President Obama famously warned the British that Brexit would put the United Kingdom at the “back of the queue” when it comes to trades deals. Fortunately, Obama will be out of the White House in a few days, and his successor has other ideas.
President-elect Trump, in his first interview with the British press, said:
I will be meeting with [Prime Minister Theresa May]. She’s requesting a meeting and we’ll have a meeting right after I get into the White House and it’ll be, I think we’re gonna get something done very quickly.
We’re gonna work very hard to get it done quickly and done properly. Good for both sides.
Naturally, Boris Johnson, the UK’s foreign minister, was upbeat about this news:
We hear that we are first in line to do a great free trade deal with the United States. So, it’s going to be a very exciting year for both our countries.
Trump may drive a fairly hard bargain. After all, the hostile stance of Britain’s former partners in the EU gives the U.S. considerable leverage.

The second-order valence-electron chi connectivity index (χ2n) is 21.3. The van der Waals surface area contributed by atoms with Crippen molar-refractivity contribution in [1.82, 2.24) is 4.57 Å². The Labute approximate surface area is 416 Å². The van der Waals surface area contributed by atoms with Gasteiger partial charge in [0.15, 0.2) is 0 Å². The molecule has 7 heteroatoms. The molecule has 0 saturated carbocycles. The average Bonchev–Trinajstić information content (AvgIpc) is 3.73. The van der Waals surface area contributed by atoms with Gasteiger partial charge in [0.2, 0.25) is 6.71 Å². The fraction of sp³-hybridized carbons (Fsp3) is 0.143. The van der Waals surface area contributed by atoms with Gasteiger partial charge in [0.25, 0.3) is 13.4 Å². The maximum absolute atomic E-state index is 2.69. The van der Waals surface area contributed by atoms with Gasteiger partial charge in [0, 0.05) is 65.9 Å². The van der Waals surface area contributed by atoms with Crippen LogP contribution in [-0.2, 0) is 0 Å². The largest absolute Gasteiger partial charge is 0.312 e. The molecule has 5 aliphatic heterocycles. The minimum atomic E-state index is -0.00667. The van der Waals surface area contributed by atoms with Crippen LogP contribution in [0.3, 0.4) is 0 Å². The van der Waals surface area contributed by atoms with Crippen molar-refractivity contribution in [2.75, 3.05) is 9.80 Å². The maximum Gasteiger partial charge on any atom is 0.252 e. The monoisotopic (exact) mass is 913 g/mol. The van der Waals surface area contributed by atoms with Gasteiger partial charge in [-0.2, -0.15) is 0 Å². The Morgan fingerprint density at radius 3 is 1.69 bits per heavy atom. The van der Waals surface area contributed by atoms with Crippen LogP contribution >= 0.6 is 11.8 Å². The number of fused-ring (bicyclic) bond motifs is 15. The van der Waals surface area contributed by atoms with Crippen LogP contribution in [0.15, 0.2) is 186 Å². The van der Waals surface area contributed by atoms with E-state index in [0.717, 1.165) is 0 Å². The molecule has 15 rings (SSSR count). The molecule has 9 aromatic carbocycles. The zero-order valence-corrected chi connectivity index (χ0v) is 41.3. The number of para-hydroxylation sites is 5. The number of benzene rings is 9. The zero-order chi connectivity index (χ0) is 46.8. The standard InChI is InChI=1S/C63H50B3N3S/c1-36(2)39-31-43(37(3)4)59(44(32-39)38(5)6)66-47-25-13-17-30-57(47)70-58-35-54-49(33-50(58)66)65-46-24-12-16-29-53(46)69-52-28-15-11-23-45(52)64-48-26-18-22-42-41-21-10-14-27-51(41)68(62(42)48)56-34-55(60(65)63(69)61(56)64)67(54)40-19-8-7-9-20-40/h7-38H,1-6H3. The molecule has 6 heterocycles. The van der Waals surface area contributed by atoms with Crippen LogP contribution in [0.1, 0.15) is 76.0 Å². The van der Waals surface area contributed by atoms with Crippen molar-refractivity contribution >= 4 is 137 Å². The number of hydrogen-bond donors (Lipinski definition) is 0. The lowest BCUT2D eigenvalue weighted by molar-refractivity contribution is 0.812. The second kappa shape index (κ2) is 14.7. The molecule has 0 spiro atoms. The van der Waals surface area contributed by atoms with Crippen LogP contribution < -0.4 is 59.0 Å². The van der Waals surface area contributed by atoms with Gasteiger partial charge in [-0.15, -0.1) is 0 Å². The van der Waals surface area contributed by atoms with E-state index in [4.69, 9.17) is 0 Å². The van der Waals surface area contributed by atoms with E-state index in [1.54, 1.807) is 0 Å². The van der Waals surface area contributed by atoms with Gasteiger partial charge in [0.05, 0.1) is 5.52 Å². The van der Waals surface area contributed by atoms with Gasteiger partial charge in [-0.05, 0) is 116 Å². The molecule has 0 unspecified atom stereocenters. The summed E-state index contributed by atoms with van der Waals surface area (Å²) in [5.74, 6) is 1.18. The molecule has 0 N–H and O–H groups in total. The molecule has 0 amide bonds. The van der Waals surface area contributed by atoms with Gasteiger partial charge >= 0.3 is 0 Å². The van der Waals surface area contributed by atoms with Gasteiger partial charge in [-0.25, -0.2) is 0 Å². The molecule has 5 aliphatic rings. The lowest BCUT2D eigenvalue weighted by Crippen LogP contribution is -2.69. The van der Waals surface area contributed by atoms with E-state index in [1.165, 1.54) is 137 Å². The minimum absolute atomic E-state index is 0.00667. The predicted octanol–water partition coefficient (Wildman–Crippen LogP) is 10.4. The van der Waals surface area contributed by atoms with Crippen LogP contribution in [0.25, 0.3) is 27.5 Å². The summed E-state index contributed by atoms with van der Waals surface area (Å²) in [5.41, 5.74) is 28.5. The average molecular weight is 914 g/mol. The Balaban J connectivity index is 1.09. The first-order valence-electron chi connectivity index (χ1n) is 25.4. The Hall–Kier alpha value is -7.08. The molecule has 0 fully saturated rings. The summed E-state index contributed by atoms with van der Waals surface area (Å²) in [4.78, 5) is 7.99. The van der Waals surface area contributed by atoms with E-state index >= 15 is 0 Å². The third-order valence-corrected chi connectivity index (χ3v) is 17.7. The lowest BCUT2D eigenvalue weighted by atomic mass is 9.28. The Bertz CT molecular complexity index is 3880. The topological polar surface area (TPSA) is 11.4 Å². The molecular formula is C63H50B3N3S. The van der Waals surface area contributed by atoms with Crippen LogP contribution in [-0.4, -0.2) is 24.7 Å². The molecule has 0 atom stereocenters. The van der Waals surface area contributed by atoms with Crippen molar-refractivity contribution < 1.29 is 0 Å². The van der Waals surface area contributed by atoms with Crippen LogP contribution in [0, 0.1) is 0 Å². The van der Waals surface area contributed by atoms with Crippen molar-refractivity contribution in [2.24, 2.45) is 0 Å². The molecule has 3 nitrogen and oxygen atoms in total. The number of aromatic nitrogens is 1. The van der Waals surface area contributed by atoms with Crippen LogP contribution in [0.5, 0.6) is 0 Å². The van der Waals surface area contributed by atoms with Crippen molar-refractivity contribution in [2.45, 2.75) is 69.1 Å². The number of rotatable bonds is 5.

But Trump seems well-disposed towards the UK — something of an Anglophile — and thus may not be inclined to squeeze too hard. Trade deals aren’t always just about economics. They may also have a diplomatic dimension.
In the case of Britain, Trump says he hopes that a trade deal will “make Brexit a great thing.” And if Brexit turns out to be even a good thing for Britain, it may encourage other nations to leave the EU — something Trump appears to favor.
Bilateral trade agreements will likely be the order of the day under Trump. The demise of the TPP may lead to such deals between the U.S. and certain key Asian nations, starting perhaps with Japan.
When Congress scotched the TPP, it passed a related bill providing “fast-track” trade promotion authority to the White House. This legislation allows a trade deal to be ratified with just a simple majority of votes in Congress during the next six years.
Thus, Trump will be in a strong position when it comes to ratifying whatever deals he reaches.
In any event, it looks like we will very soon will have a president who fully values the “special relationship” between the U.S. and the UK, not just in word but also in deed — a president who reportedly plans to reinstall that bust of Winston Churchill in the oval office.
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